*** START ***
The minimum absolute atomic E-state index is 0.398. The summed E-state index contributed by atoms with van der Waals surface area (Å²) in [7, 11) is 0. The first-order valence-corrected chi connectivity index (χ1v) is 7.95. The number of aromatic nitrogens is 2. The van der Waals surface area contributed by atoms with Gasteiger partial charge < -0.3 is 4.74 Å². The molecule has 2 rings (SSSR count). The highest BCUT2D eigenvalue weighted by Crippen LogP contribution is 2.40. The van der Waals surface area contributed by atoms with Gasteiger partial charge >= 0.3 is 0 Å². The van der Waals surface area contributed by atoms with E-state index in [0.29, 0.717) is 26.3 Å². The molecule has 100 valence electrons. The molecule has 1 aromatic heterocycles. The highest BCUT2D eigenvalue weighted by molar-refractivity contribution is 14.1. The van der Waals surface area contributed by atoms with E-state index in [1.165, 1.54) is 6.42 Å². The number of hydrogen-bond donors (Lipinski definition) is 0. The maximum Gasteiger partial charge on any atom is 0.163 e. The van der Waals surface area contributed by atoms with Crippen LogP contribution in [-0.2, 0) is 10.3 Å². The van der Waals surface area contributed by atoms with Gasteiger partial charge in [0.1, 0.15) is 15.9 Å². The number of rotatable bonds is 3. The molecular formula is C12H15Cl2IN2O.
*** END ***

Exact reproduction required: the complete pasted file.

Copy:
The minimum absolute atomic E-state index is 0.398. The summed E-state index contributed by atoms with van der Waals surface area (Å²) in [7, 11) is 0. The first-order valence-corrected chi connectivity index (χ1v) is 7.95. The number of aromatic nitrogens is 2. The van der Waals surface area contributed by atoms with Gasteiger partial charge < -0.3 is 4.74 Å². The molecule has 2 rings (SSSR count). The highest BCUT2D eigenvalue weighted by Crippen LogP contribution is 2.40. The van der Waals surface area contributed by atoms with Gasteiger partial charge >= 0.3 is 0 Å². The van der Waals surface area contributed by atoms with E-state index in [0.29, 0.717) is 26.3 Å². The molecule has 100 valence electrons. The molecule has 1 aromatic heterocycles. The highest BCUT2D eigenvalue weighted by molar-refractivity contribution is 14.1. The van der Waals surface area contributed by atoms with E-state index in [1.165, 1.54) is 6.42 Å². The number of hydrogen-bond donors (Lipinski definition) is 0. The maximum Gasteiger partial charge on any atom is 0.163 e. The van der Waals surface area contributed by atoms with Crippen LogP contribution in [-0.2, 0) is 10.3 Å². The van der Waals surface area contributed by atoms with Gasteiger partial charge in [0.1, 0.15) is 15.9 Å². The number of rotatable bonds is 3. The molecular formula is C12H15Cl2IN2O.